Delegates from 55 countries are meeting in the Swiss Alps to build an agreement on how to preserve the world's mountain regions.
The five-day international conference in Adelboden is hoping to prepare a strategy - the Adelboden Declaration - that would be presented to the World Summit on Sustainable Development in Johannesburg, South Africa, in August.
"The most important challenge for mountain regions is that they are being hit by the negative trade-offs of globalisation perhaps more than other regions, simply because their production situation is much more difficult," said Claude Martin, director general of the World Wildlife Fund International.
"They are producing agricultural goods at the fringe and in a globalised market."
The conference is addressing issues such as improved communication, better management of natural resources, biodiversity and the increasingly controversial issue of water supply.
"One important aspect will be the sharing of experiences," said Jacques Paul Eckebil, assistant director general, of the sustainable development department of the Food and Agriculture Organization.
"It may not be totally possible to transplant them, but the historical perspective counts. Other countries can learn from the Swiss example that sustainability is a commitment to making things change over time."
The fragility of the mountain eco-system is a physical factor shared by all regions. Professor Bernard Lehmann from the institute of agro-economy of Zurich's federal institute of technology warned that increasing output alone is not the key.
"If the competitiveness is improved, we should ensure that it is not made at the cost of ecology and social welfare and that is the big challenge of this conference here," he told swissinfo.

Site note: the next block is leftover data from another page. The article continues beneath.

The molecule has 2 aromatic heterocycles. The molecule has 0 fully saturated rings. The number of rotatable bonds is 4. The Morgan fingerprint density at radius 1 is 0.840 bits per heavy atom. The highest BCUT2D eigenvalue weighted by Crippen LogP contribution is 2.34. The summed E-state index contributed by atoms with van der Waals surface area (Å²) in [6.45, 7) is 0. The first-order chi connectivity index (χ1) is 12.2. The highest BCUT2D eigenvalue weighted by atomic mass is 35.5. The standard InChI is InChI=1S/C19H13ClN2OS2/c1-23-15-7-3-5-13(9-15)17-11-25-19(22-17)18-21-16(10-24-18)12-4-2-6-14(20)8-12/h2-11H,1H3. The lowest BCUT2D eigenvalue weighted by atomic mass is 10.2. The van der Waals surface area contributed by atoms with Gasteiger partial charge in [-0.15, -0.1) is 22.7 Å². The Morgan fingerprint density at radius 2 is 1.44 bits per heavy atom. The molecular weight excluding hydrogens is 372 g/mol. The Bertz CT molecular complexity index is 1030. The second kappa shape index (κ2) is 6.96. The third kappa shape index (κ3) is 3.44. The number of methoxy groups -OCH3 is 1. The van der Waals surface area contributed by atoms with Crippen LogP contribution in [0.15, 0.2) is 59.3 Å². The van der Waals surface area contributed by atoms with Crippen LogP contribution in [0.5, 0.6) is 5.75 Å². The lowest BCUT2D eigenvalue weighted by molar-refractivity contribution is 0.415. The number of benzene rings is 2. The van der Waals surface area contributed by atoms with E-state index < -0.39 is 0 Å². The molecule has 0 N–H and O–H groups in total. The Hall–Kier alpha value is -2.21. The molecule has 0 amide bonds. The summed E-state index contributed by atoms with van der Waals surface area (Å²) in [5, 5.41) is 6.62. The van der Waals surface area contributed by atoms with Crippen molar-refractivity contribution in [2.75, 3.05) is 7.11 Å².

In an opening address, the Swiss economics minister, Pascal Couchepin, called for a balance between preserving the environment and economic growth. Later he illustrated the sort of measures Switzerland has taken to help its mountain regions.
"Some years ago, we started to give direct payments to the farmers in the mountains and we gave them higher direct payments than to the farmers in the valleys," he said.
"We also developed a regional policy to create better infrastructures so the people could live more agreeably in the mountains.
"We [also] tried to increase the environmental laws so we could reach a balance between economics and landscape and altogether make a country which is built on agriculture, tourism, sustainability and economic rationality."
The hope is that by Thursday, delegates will have hammered out a common strategy.
"We are obviously in quite different situations but the problems are the same," said Manfred Boetsch, director of the Swiss federal office for agriculture.
"So we figured it would be a good opportunity to get all the interested parties together and come up with a declaration showing that we have the same objectives and that we have also the same solutions that we can fight together on an international level in these different international organisations for our mountain areas."
by Vincent Landon